As NBC has reached a buyout agreement with Conan O'Brien and his staff totaling an estimated $44 million, the past two weeks have been an amazing case study in many areas, including but not limited to, executive mismanagement, PR fiascos, and social media. While seemingly everyone else on the internet has weighed in on Jeff Zucker's epically terrible strategy and tact in handling the Tonight Show franchise, we thought this was a great chance to take a quick look at the social media impact of this disaster.
It's no shock that Conan has the younger audience and therefore is receiving much more support in the social media space. Conan-related hashtags have kept the soon-to-be-former Tonight Show host atop twitter (#imwithcoco, #teamconan, #inconanwestand, #conan, #imwithconan, #coco, to name a few). Fellow celebrities have also voiced their support for the copper-coiffed star.
Over on Facebook, the biggest group in support is found on the Fan Page I'm With COCO which has mobilized over 530,000 supporters in just over a week since Conan's 'People of Earth'? statement. They've demonstrated outside NBC studios in New York and Los Angeles with the Los Angeles rally drawing over one hundred people in the pouring rain. Their dedication was rewarded with an appearance by Conan himself who ran alongside the protesters and showered them in praise from a studio rooftop. He even bought the crowd pizza! How can you NOT like this guy?!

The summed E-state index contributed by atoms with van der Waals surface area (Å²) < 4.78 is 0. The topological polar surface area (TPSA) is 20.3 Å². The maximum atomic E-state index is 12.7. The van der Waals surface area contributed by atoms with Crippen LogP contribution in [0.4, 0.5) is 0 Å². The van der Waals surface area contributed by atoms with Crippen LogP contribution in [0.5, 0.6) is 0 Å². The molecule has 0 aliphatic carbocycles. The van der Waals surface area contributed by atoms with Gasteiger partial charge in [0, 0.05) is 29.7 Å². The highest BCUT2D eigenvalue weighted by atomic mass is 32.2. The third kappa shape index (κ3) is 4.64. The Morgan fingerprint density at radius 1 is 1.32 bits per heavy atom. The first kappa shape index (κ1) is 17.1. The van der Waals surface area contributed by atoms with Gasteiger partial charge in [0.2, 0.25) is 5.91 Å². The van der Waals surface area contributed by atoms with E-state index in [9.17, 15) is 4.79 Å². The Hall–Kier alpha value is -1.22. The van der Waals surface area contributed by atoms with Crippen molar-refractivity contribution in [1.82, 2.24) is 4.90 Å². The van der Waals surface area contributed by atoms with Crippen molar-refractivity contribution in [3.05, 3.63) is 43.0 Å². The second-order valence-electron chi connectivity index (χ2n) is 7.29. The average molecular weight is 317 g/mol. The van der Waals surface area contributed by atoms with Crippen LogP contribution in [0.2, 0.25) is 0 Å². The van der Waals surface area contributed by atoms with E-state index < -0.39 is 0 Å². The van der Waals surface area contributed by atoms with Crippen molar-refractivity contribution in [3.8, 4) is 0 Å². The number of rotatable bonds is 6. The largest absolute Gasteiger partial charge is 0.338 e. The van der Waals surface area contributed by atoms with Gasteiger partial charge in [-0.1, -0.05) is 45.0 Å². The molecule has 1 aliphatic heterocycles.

Caught up in the cross hairs of this is Jay Leno who is certainly the beneficiary of the Tonight Show fiasco but is also being made out (wrongfully so, in my opinion) to be the villain in this drama. For the man who is supposed to be the savior of the franchise there are no I'm with LENO groups, no rallies and no overwhelming social media buzz. Wait, that's not true. There has been a quickly developing Leno hashtag meme (#lenofacts) where users associate Leno as the root of many evils ' think Chuck Norris facts, but in a bad way.
So Conan certainly has social media momentum but how much do studio execs really care? Ratings equal revenue and while Conan has diehard fans, Leno is more mainstream and has a larger audience. This could be a very short term strategy since Conan's younger fans will tune-in for years to come and there's always the very-real possibility that Leno retires. Yikes.
Regardless of what happens, years from now we'll look back on this as a moment that will shape late night for years to come. Who do you think will end up being the big winners from this?